What a challenging year it has been so far – and it’s not over yet as the future still appears uncertain. As we go deeper into the Winter months, the days are shorter, and we have less sunshine and warmth to elevate our mood. This is a time when self-care is not a luxury but a priority as we can so easily find ourselves sinking into low energy and mood unless we make conscious choices that enable us to stay well and optimistic.
Dr Nerina Ramlakhan, physiologist and sleep expert, explores how everyone can maximise their wellbeing and mental health by looking at all aspects of their lifestyle. By taking charge of lifestyle choices and noticing the good in life we can all enjoy a positive mindset as we enter 2021.
But how do we do this? Dr Nerina Ramlakhan would like to recommend a toolkit that is based on her own personal practice as well as the advice that she has been giving to thousands of people throughout the pandemic.
In her first book Tired but Wired (Souvenir Press Ltd, 2010) I refer to an ARC of change:
Firstly, we must hone our self-awareness. Take time every morning before you start your day to check in before moving out into your day. Ask yourself ‘How am I feeling right now? ‘
Doing this first thing in the day , rather than reaching for your phone and getting caught up in the news, social media or your inbox, enables you to stand in the centre of your life, to take responsibility for yourself. This gives you response-ability, the ability to respond and to make choices based on how you are feeling in the present moment.
As a result of checking in with yourself in this way, you may choose to eat something nourishing rather than reaching for a cup of coffee. You might choose to go for a brisk walk to lift your spirits before diving into your inbox. You might choose to listen to a motivational podcast instead of the news.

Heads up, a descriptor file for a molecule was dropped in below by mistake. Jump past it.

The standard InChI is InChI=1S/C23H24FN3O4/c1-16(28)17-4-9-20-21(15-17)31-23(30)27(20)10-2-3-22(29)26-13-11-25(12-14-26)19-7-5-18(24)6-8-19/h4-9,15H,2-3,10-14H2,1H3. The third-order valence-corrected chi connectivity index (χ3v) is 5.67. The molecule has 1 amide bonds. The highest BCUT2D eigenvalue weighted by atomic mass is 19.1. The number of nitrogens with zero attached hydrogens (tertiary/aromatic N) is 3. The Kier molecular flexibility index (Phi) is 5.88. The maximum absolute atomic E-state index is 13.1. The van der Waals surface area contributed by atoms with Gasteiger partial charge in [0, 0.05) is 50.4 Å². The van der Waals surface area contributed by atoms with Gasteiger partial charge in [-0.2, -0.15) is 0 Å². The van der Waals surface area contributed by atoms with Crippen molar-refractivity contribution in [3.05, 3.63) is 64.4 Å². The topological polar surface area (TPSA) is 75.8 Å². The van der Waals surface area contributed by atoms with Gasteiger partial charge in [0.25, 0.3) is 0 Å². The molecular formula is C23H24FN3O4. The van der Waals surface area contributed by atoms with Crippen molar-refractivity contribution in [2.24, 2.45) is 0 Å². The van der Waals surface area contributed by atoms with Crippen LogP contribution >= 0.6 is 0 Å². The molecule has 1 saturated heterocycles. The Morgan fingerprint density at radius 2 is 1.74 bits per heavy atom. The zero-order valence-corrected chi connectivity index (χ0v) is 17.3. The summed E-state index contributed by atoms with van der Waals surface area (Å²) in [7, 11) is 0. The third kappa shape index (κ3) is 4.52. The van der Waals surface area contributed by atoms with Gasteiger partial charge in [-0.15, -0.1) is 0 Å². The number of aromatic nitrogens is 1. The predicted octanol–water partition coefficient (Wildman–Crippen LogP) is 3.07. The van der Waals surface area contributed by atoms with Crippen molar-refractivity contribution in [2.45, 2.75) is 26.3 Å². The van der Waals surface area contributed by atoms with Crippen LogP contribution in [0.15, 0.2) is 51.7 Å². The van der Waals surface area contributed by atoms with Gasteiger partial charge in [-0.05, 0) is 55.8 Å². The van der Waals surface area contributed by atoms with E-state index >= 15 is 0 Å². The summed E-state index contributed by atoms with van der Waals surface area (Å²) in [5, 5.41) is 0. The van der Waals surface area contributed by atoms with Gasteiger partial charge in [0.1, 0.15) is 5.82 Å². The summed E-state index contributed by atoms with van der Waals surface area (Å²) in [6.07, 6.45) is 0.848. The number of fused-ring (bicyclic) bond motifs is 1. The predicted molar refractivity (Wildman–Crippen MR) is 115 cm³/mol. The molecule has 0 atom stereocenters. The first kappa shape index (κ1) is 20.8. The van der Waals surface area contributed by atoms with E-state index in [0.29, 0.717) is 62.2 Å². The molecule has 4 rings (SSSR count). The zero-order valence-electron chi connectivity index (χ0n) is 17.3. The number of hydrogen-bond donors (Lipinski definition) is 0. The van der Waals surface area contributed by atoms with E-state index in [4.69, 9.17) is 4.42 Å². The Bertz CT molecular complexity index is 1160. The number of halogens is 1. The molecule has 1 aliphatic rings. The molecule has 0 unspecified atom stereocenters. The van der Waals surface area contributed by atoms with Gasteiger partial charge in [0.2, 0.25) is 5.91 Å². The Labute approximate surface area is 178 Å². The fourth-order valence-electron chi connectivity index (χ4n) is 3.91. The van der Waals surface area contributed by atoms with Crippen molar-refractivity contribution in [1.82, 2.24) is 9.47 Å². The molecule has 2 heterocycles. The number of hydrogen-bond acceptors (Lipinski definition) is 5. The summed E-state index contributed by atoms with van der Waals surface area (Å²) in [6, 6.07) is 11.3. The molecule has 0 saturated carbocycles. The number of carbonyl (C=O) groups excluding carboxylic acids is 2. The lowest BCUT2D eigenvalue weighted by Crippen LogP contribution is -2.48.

Let’s use these challenging times to evolve, to become more conscious human beings so that we can go into 2021 thriving rather than limping along in survival mode. One really powerful way in which we can move towards thriving is by choosing to notice and be grateful for what is good about our lives right now. Yes, there is a lot of difficult and fear-provoking stuff going on right now but there’s also so much good – if we choose to notice it. The problem is our brains aren’t so efficiently wired to notice what is positive – the negativity bias of the brain means that we preferentially notice and retain memories of negative events. This is a primitive survival mechanism that keeps us stuck in a cave of fear and anxiety. However, we can challenge ourselves to develop a positivity bias by regularly choosing to notice what’s going well in our world. The unexpected and non-forecasted rays of sunshine, the smile from a passing stranger, the unconditional love of a pet, a moment to sit and savour a delicious cup of tea, being in the safety and comfort of our homes. When we grow and develop the positivity bias of our brain, we start to produce more of the hormones that enable us to feel well – serotonin, the mood hormone, and oxytocin, the love and trust hormone.
Finally, in these lonely times of virtual interaction, let us take the time to slow down and truly relate to each other. Take a risk and smile at passers-by in the street – even if we’re wearing masks we don’t have to hide behind them. Slow down and take the time to connect – truly connect – with others. Ask them how they are and listen to their answers. Be open to sharing in ways you haven’t before and be prepared to be pleasantly surprised by the depth of the ensuing connection.
This is when we are on the path to thriving.